The Red Turtle
Silent tale of survival holds surprising depth
The Red Turtle (2017)
Directed by Michael Dudok de Wit
Among lovers of quality animation, the release of a new film from Japan’s legendary Studio Ghibli is always cause for celebration. The studio has a history of producing animation of rare style, simplicity and intelligence. There’s no mistaking it: The studio’s latest effort, the Academy Award-nominated The Red Turtle, is positively hypnotic in its straighforward, translucent beauty. Despite—or perhaps because of—its out-of-the-ordinary qualities, however, this poetic survival tale is sure to create a stir.
For starters, the film is not the work of famed studio head Hayao Miyazaki (My Neighbor Totoro, Princess Mononoke, Spirited Away). In fact, it’s directed by Dutch filmmaker Michael Dudok de Wit (who gave us such award-winning shorts as “The Monk and the Fish” and “Father and Daughter”). That makes this the first non-Japanese film ever produced by Studio Ghibli. Secondly, the film contains no dialogue whatsoever. With its progression of striking yet soothing images The Red Turtle is at times more meditation than movie. But the universal story those images so effortlessly relate makes this a masterpiece of elegance and economy.
The film begins with a castaway washing up on the shore of a deserted tropical isle. We are given no other information. We don’t know the time period or the location or even the name of our protagonist. He struggles in the waves, and the ocean spits him up onto the shore of an empty and oppressively green island. And that is very nearly the beginning and the end of it. He’s stuck here, and he’s just going to have to make a life of it.
Immediately, viewers will be struck by the art style—which looks quite a bit different from your typical Japanese anime. This looks much more ... well, European. With his simple, black dot eyes, our protagonist could easily have wandered off the pages of Hergé (creator of the Tintin books). The black outlines in anime tend to be sharp and angular. Here, they are loose—almost casual. In anime colors tend to cluster in large, bright blocks. Here, the hues bleed into one another like watercolors. The blue on blue of the ocean and the green on green of the island are differentiated in a dozen subtle shades of ombré. It comes as no real surprise to find that de Wit spent nine years laboring over this Zen-like tapestry of a film.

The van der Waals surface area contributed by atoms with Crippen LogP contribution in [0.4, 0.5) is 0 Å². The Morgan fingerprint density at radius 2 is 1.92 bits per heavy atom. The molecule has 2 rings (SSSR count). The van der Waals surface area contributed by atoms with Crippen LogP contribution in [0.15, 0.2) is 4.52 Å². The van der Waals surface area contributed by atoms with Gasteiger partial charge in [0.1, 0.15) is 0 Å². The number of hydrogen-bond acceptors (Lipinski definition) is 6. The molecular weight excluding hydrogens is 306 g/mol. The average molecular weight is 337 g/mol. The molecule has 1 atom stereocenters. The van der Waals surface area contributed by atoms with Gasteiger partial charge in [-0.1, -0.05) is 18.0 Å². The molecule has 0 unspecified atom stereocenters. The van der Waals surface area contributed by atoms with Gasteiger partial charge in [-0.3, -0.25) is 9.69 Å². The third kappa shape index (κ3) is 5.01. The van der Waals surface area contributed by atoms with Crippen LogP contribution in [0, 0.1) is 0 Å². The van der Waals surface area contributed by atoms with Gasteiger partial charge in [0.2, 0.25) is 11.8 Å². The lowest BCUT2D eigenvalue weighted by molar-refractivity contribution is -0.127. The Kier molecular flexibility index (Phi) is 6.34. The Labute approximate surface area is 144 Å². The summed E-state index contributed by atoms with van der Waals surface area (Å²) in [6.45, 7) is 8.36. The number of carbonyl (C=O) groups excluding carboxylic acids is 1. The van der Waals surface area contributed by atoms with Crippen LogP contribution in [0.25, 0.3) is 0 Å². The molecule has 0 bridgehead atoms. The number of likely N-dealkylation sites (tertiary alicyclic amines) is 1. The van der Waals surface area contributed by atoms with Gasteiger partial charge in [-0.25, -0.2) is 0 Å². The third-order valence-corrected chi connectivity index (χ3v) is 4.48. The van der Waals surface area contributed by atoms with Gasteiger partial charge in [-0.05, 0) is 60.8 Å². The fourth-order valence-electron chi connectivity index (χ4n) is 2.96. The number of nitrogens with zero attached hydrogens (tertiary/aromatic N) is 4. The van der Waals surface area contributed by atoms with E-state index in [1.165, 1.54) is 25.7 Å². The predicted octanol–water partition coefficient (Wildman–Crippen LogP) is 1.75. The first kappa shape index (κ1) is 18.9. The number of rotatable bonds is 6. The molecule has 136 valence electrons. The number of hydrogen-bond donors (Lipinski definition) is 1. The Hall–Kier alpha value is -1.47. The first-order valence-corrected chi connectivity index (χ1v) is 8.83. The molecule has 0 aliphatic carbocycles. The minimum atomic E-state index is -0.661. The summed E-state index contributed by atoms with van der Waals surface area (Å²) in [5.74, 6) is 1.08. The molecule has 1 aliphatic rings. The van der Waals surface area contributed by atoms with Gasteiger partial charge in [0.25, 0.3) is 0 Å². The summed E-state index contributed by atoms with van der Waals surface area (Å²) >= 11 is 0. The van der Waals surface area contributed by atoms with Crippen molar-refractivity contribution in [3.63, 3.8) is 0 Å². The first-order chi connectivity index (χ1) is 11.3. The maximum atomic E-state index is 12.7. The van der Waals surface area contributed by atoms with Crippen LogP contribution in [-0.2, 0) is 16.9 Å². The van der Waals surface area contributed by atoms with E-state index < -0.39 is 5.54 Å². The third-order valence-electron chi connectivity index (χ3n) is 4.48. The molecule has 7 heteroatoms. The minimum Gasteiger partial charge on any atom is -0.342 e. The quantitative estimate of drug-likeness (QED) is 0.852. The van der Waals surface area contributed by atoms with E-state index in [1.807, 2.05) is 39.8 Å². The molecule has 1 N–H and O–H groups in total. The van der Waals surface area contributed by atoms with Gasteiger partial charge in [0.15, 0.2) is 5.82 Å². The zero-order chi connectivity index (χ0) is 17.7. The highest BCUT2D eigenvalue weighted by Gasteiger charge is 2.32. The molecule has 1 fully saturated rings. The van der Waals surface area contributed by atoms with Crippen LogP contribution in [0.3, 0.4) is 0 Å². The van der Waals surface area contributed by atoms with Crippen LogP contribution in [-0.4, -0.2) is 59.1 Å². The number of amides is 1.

The story isn’t about pushing a narrative. It’s about mood and tone. Our silent Robinson Crusoe wanders about his island, engaging in the simplest acts of survival. There is tension (like when he slips and falls into a sea cave). There is humor (in the Greek chorus of sand crabs that follow him around). There is mystery. (His every attempt to sail away from the island appears to be arrested by some unseen force.) But this is not about narrative thrust or character arc. Like a Terrence Malick film minus the ponderous pretension, this is about the steady rhythms of nature—and by extension, life itself. Stripped down to its barest bones, life is little more than the metronomic in and out of the tide, the consistent pulse of a heartbeat.
In time, the film takes on a more mystical tint, and our lonely islander is gifted with a companion to share his isolation. The entire rest of the film could be summed up in a couple more sentences, but it’s really not necessary. The few surprises the film holds are so delicate, a mere word or two about them would spoil the mood.
The Red Turtle isn’t a film you analyze too deeply. It’s like a fable that has been pared back to its essence, stripped off all but its essentials, denuded of extraneous material. Though it contains only the most basic of elements, watching it is like witnessing the creation of a tiny miracle. By the end you may find yourself surprised at how deeply you feel its unspoken emotions: isolation, loneliness, companionship, love, separation. It is not a motion picture you watch, so much as a slow wave of sensation that you just sit back and let wash over you. Perhaps more than once.
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